Retirees Join In The Fun
The stock market, which reeled in negativity just six months ago, has roared back and jumped to new heights, if the standard indices are any measure.
As the S&P 500, Dow Jones and NASDAQ record new highs during the summer months of 2019 it is difficult to remember that the Dow Jones lost 4,000 points in the month of December, and investor confidence was at a severe low, one of the lowest levels in the Donald Trump presidency.
Even as the markets regained most of the points lost in the late 2018 slide, investors remained cautious. Interest in individual stocks was low and placid, and investors who wanted to participate did so in safety products like the bond market and cash products.
That all changed as summer rolled around.
Spectrem’s Investor Confidence Indices for June showed a renewed vigor among investors, including those who are no longer in the workplace. Like those investors still working, retired investors decided it was time to return to the individual stock marketplace in June.
Retired investors are, almost by definition, less active investors. Their portfolios are relatively static, built to create income and security rather than for growth potential. However, in June, there was a 1.6 percent increase in investing interest in individual stocks, to 18.8 percent. There was also an increase in stock mutual fund investing to 20.8 percent.
Historically, more than 50 percent of retired investors state that they are not planning to add to their asset allocations in the coming month, but that percentage dropped in June from 57 percent to 54.2 percent. For comparison sake, there were two months earlier in 2019 when that percentage fell well below 50 percent.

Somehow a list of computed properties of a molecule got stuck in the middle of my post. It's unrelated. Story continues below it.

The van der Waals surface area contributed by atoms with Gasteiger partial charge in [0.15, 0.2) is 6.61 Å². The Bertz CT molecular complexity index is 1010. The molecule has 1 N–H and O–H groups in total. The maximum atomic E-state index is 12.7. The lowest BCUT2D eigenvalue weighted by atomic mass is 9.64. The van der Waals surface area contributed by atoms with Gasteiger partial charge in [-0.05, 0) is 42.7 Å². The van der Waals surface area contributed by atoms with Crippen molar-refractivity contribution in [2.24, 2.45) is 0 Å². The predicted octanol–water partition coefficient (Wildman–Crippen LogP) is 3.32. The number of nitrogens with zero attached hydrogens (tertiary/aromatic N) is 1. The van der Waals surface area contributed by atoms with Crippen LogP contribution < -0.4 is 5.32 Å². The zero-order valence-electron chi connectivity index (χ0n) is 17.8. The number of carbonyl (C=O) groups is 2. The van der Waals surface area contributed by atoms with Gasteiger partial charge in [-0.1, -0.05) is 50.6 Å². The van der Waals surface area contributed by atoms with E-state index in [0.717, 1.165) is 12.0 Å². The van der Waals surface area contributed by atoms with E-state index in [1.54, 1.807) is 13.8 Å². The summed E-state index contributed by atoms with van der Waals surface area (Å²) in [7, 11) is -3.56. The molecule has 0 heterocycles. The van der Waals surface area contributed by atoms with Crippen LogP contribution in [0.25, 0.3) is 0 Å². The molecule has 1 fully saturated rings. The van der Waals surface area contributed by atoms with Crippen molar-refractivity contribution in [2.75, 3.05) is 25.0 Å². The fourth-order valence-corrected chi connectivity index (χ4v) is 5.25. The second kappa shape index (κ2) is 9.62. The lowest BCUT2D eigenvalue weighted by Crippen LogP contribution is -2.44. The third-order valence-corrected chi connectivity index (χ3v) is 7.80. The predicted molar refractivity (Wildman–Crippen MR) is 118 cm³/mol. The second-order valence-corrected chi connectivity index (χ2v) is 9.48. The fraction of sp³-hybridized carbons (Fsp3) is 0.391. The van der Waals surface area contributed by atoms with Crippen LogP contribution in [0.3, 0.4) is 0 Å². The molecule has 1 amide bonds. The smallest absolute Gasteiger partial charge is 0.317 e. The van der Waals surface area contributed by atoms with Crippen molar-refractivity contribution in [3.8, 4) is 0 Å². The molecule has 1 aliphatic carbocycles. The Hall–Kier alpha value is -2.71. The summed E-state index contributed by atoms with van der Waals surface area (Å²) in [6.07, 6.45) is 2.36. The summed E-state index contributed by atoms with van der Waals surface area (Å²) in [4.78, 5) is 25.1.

The Spectrem Household Outlook, which describes the outlook of investors regarding four key components of their daily financial lives, dipped more than 8 points in June to 10.16, the lowest mark of the year. Creating that dip was the retired investors’ outlook toward the economy, which fell from a positive number, 10.75, into negative territory at -7.29, a decrease of almost 18 rating points. Retired investors regularly rate their outlook for the economy in the negative range, but in June that rating was the lowest of the year.
Every month, the Spectrem Investor Confidence Index includes one question asked every three months that relates to current events, and in June the question was “What is the most serious threat to achieving your household’s financial goals at this time?” In June, 31 percent of retired investors said the political climate was the most serious threat to their household finances, and that reaction among retired investors was not matched by working investors (19 percent), who were more likely to point to economy as the issue (16 percent to just 8 percent among retired investors).
Retired investors were also more likely than working investors to point to market conditions as a serious threat, with 22 percent of retired investors naming the market as a problem to just 15 percent of working investors. That makes sense, as working investors are more likely to appreciate the growth of the markets than retired investors and more likely to worry about economic indicators (interest rates, particularly) than retired investors.
©2019 Spectrem Group